MAGGIE PAGANO: Press pause on rate hikes
Red lights have been flashing for weeks but now the sirens are switched on too: Britain is heading into recession territory.
The latest PMI composite figures for services and manufacturing output in August show that the economy shrank for the first time in six months and in what was the worst downturn since the start of 2021.
This is the clearest signal yet that the UK is slowly grinding down as households and businesses reel from higher interest rates. Collapsing consumer demand, leading to falling corporate activity, is sapping confidence. No surprise there.
EY-Parthenon reports that one-in-five of the UK’s listed companies has issued a profit warning in the last year – the highest since 2008. Insolvencies topped 6,300 for the first time since 2009 in the second quarter while voluntary liquidations rose by nearly 70 per cent over the year. We can expect more: insolvencies peak about a year after profit warnings.
The Bank of England is also warning about corporate distress, predicting that the number of businesses struggling to pay back debts due to rising interest rates could increase to the highest level since the financial crisis and lead to a big jump in defaults.
The Bank of England has predicted that the number of businesses struggling to pay back debts due to rising interest rates could increase to the highest level since the financial crisis
Yet there’s an irony to the Bank’s warning. Isn’t this what the Old Lady hoped to achieve by hiking rates so frenetically in its frantic attempt to depress inflation ? Squeeze out demand? The Bank should now heed its own warning: these latest PMI figures show that having started so late, it has now gone too far, too fast to make up lost ground.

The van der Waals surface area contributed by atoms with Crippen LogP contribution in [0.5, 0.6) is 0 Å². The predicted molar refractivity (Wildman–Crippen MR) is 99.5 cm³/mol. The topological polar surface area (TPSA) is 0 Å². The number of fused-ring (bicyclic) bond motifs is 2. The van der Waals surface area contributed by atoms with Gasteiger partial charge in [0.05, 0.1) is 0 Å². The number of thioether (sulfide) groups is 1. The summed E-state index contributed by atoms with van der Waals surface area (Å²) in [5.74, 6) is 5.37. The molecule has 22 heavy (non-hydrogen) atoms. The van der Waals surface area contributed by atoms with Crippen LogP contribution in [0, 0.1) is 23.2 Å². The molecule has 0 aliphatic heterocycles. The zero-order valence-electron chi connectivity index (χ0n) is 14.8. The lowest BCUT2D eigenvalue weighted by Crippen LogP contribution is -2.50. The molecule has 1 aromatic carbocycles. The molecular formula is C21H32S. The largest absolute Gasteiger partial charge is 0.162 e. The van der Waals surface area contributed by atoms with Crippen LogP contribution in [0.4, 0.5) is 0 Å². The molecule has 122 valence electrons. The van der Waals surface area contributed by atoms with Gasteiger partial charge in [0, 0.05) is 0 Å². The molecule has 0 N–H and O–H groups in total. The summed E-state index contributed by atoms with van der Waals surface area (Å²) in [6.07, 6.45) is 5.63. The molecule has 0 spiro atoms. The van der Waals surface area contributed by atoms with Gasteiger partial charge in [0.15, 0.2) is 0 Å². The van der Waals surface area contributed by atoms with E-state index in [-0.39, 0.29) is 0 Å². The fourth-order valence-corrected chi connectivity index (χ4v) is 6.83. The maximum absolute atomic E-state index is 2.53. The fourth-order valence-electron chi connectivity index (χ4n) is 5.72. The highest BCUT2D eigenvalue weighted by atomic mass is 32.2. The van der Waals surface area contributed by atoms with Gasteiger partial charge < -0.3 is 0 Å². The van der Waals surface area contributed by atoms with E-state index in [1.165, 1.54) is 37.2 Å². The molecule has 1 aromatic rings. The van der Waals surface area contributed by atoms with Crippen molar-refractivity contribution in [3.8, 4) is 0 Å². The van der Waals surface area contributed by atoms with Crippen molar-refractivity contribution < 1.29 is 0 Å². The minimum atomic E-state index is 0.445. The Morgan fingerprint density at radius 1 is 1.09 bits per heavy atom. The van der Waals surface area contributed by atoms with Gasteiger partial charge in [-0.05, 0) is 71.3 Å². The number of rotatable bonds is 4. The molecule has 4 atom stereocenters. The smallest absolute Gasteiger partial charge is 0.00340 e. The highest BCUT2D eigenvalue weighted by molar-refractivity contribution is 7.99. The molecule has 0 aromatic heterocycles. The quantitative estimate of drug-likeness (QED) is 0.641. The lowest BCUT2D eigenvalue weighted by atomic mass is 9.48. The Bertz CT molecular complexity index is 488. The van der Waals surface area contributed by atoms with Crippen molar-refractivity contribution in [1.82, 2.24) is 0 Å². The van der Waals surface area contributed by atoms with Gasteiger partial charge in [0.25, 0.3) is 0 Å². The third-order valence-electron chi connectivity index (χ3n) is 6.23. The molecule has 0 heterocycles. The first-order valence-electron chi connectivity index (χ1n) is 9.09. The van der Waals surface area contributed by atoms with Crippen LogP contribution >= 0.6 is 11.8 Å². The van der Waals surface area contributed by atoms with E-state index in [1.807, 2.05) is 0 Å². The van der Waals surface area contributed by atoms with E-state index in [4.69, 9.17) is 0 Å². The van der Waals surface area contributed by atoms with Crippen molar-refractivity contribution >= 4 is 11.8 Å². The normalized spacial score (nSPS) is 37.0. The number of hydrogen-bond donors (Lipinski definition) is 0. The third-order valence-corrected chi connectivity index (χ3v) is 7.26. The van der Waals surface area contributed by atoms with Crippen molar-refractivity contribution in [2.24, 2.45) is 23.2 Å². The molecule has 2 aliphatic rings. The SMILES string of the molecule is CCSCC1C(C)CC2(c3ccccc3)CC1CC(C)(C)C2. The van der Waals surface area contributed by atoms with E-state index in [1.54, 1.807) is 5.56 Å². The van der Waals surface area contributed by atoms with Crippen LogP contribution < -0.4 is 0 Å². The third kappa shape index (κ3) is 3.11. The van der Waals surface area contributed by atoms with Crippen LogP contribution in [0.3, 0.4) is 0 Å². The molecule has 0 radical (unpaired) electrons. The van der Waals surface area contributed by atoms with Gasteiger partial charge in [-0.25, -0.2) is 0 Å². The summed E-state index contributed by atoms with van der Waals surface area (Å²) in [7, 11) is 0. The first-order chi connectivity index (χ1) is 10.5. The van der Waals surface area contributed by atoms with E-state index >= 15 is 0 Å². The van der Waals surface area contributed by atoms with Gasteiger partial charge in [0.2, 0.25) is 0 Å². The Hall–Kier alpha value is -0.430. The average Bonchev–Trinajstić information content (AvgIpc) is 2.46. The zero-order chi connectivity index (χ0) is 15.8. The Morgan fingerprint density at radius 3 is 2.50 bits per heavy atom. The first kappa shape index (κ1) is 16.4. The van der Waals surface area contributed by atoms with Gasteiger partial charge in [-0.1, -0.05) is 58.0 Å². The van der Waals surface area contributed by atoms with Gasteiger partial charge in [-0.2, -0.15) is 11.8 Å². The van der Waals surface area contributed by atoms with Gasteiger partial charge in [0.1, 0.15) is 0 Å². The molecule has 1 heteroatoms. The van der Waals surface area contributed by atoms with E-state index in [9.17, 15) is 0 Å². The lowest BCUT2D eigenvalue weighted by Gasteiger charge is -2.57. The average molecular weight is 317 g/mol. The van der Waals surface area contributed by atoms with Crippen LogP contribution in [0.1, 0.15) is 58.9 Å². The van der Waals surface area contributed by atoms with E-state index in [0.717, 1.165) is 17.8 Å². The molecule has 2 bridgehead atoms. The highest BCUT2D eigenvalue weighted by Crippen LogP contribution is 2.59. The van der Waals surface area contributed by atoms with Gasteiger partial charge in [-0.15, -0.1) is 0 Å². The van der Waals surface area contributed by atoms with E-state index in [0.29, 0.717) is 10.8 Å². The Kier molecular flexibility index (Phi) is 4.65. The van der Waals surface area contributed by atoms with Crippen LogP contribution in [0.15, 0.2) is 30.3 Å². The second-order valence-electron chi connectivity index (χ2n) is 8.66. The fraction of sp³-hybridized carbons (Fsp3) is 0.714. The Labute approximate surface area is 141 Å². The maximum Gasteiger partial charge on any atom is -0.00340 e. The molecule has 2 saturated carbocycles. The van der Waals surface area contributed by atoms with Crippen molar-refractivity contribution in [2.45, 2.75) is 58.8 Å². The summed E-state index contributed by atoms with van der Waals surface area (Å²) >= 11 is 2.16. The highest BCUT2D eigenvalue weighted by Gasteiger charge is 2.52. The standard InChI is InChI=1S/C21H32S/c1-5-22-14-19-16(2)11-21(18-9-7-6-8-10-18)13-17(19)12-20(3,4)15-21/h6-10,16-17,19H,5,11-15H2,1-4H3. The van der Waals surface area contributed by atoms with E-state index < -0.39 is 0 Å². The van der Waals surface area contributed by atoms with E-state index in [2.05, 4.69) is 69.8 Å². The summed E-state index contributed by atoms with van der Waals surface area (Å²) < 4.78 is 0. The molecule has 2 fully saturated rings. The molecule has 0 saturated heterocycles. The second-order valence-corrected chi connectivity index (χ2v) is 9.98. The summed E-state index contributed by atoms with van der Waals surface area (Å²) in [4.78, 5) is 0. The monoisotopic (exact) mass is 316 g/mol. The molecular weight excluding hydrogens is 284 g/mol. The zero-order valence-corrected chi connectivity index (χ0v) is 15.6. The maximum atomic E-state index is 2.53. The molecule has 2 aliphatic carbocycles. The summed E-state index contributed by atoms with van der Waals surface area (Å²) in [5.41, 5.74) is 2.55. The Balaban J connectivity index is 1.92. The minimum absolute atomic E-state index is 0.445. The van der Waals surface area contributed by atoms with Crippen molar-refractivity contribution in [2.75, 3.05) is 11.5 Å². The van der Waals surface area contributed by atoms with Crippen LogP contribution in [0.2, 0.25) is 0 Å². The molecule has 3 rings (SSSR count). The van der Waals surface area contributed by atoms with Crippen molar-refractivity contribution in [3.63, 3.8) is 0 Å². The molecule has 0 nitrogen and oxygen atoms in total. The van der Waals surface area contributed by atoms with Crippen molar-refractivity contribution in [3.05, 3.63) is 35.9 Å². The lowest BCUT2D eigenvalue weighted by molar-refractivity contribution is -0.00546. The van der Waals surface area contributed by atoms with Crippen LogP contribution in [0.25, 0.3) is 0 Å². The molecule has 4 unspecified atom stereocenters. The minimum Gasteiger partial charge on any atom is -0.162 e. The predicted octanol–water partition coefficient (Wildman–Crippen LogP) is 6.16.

As so many economists – and its own MPC members – have advised, the Bank should have waited to see how rates are working first before jacking them up again more recently. Otherwise, the economy would tank – which is what may be happening now.
If the Bank’s Governor, Andrew Bailey, doesn’t want to hear from them, he should listen to his former master, Lord King. In a podcast published on Citywire, the ex-governor comes out all bats swinging, warning Bailey – and all central bankers – that interest rates have risen far enough, for now. Like a sailor changing the rudder to alter direction, he says, you have to wait to check you are on the right course before quickly changing your direction again. If you don’t wait and watch, you end up zigzagging and losing the plot.
Lord King goes further. He accuses his fellow central bankers – and most of the economics profession – of making a huge “intellectual mistake” by believing that they could keep inflation to the 2 per cent target just by saying so and that magically, it would do so.
Yet more peculiar, he says, is that they have all ignored looking at money supply data despite a decade of printing vast sums of money.
After all inflation, Lord King reminds us, is a fall in the value of money so it’s weird that bankers are not concerned about the amount of money in circulation. And his advice to them now, ahead of the Jackson Hole meeting tomorrow ? They overdid quantitative easing after the crash, and now they are overdoing the tightening of money.
Pause interest rates, and watch over the horizon. The money markets agree with him: the yield on 10-year UK gilts dropped sharply on the shock of the PMI figures while future interest rates also eased back, suggesting that we may be close to the peak.
The Government ignored repeated warnings that oil production would drop if it whacked a windfall levy on North Sea operators. Yet ministers went ahead with the tax, while also promising that they were working flat out to ensure the country has better energy security – and lower prices –after oil and gas prices soared following Russia’s war on Ukraine.
It doesn’t take an Einstein to work out what happened next: production has dropped while security is as fragile as ever. The latest North Sea operator to feel the pain of higher levies is Ithaca Energy which is cutting back heavily on investment as a direct result of the windfall tax.
Luckily, the great British public is smart. Rather than trust the government, consumers are cutting back on energy. Ofgem reckons the average household’s gas and electricity usage – TDCVs – is down by around seven per cent per year for electricity and four per cent per year for gas. If so, the price cap will drop again in October.
Buy Now, pay later
Klarna has 100 million customers worldwide, including 18 million in the UK, many of whom use the Swedish group’s seductive buy now, pay later option. It’s a slippery path, particularly for younger shoppers, and should carry constant warnings.